Join us to learn how PSEO can dramatically change the trajectory of a student's life and contribute to increased equity in education.
PSEO As a Bridge from High School to College
Postsecondary Enrollment Options (PSEO) – also known as dual enrollment – provides an affordable way for high school students to experience college and earn college credit by completing courses at eligible postsecondary institutions. PSEO has grown rapidly in Minnesota over the past twenty years, but there are wide gaps in participation between white students and students of color, English language learners and low-income students. Maria Wright will draw on her experience as a PSEO participant and higher education leader to discuss the great benefits of PSEO and how it can help close education equity gaps by providing a bridge between high school and postsecondary education. As an advocate for young scholars, she argues that we must challenge current paradigms around PSEO, particularly the way it is funded.
Presenter: Maria Wright is director of dual enrollment at St. Cloud State University. A former PSEO participant at South High School, she’s passionate about increasing postsecondary education access for students of color, students from lower socioeconomic status and first-generation college students. Maria has also worked as assistant registrar at Troy University in Alabama and in various roles at the University of Minnesota’s College in the Schools concurrent enrollment program. She earned her MBA at Augsburg University and is currently completing a doctoral program in higher education at St. Cloud State University.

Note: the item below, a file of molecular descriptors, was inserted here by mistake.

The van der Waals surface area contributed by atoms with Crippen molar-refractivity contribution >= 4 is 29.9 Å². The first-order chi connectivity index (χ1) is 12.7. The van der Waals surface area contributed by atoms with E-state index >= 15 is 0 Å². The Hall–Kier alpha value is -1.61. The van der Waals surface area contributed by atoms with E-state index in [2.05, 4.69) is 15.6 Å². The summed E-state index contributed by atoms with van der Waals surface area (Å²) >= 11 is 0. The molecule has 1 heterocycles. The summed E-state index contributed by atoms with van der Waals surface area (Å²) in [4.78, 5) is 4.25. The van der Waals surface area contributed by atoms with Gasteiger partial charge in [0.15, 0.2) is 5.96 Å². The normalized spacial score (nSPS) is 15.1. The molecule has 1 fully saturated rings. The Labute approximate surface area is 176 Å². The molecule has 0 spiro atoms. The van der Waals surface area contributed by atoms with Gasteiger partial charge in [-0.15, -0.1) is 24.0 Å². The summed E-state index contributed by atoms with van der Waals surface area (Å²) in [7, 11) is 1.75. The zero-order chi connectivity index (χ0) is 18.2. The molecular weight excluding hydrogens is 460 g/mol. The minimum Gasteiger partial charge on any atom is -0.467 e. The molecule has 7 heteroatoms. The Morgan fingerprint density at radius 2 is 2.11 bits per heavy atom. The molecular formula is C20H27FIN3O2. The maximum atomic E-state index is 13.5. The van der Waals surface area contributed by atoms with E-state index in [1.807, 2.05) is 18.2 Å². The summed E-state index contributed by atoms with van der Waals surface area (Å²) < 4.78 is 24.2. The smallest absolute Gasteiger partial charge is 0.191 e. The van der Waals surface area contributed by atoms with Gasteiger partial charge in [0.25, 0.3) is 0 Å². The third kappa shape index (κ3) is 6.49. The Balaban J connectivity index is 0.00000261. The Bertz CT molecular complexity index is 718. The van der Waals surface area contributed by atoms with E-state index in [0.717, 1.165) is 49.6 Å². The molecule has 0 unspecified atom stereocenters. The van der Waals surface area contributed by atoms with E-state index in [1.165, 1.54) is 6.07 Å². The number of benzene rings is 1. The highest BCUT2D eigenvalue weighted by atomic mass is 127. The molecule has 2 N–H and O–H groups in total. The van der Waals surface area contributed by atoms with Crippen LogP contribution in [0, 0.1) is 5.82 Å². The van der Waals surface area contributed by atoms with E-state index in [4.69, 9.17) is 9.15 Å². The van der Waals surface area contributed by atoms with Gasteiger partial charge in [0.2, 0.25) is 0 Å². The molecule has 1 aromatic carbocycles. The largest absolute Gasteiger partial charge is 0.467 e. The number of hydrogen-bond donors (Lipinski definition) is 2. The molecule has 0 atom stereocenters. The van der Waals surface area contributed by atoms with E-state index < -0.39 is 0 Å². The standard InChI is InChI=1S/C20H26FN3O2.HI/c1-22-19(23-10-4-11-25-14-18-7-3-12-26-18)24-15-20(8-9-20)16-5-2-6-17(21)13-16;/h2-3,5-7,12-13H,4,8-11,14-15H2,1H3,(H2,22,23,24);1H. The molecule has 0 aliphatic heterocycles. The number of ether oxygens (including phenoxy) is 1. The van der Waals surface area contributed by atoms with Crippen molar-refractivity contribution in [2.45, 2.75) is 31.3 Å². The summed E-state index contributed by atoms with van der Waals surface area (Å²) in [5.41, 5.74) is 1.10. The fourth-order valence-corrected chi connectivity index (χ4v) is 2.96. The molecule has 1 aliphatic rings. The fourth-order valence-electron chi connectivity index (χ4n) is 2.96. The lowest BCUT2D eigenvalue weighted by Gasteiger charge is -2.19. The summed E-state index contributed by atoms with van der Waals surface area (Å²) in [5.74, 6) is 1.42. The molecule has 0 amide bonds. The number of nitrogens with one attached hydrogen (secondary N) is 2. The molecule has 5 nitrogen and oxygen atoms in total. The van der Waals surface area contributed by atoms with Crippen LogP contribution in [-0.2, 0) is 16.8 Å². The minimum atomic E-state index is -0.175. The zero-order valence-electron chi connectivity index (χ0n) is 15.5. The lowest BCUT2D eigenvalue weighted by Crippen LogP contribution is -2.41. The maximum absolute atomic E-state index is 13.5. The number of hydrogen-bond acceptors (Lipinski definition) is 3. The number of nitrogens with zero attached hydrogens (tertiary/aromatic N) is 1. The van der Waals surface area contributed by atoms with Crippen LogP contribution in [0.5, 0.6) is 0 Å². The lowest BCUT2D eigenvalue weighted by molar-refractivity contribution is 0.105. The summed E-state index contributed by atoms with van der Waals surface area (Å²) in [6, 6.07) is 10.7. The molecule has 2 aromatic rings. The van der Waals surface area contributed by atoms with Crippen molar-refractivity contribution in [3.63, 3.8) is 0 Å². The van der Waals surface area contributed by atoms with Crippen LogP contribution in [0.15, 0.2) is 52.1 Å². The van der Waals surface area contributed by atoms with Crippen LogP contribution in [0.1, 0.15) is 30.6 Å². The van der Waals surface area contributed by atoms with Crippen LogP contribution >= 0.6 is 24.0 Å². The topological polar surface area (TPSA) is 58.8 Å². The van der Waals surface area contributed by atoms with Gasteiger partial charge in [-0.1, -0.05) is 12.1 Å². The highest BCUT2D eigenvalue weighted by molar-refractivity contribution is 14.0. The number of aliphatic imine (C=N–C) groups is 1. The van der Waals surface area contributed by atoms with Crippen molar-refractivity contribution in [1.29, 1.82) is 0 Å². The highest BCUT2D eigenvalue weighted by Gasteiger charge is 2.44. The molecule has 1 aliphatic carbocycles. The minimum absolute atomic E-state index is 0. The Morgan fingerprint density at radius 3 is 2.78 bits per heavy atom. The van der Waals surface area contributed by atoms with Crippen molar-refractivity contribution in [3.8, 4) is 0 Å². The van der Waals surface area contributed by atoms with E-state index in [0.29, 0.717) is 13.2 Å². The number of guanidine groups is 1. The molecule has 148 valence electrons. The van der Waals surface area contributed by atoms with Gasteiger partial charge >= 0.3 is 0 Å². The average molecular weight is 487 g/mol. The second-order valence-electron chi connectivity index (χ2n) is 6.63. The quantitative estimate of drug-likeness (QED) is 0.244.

How PSEO is a Game-Changer for High School Students
As high school students, Asiya Browne and Zeke Jackson participated in PSEO, taking college classes and earning credit at no cost. Now both are University of Minnesota students and leaders in People for PSEO, a nonprofit that works to increase visibility about the many benefits of PSEO and increase participation, particularly by students of color. Asiya and Zeke believe that PSEO is a powerful tool that can help break cycles of poverty, close education disparity gaps and reduce student debt. They will share their personal experiences of PSEO, how the program helped them find their voice and become more confident advocates, and the importance of lowering barriers to access PSEO and ensure that students succeed while they are in the program.
Asiya Browne is a sophomore at the University of Minnesota, where she’s studying sociology of law, criminology and deviance, and Asian and Middle Eastern studies with a focus in Arabic. She serves on the board of People for PSEO, where she works to connect more students to PSEO through outreach and policy work.
Zeke Jackson is a junior at the University of Minnesota, majoring in finance and political science. He serves as executive director of People for PSEO, working hard to inform families about PSEO, lower barriers to PSEO enrollment, advocate for strong PSEO policies and build a statewide PSEO community.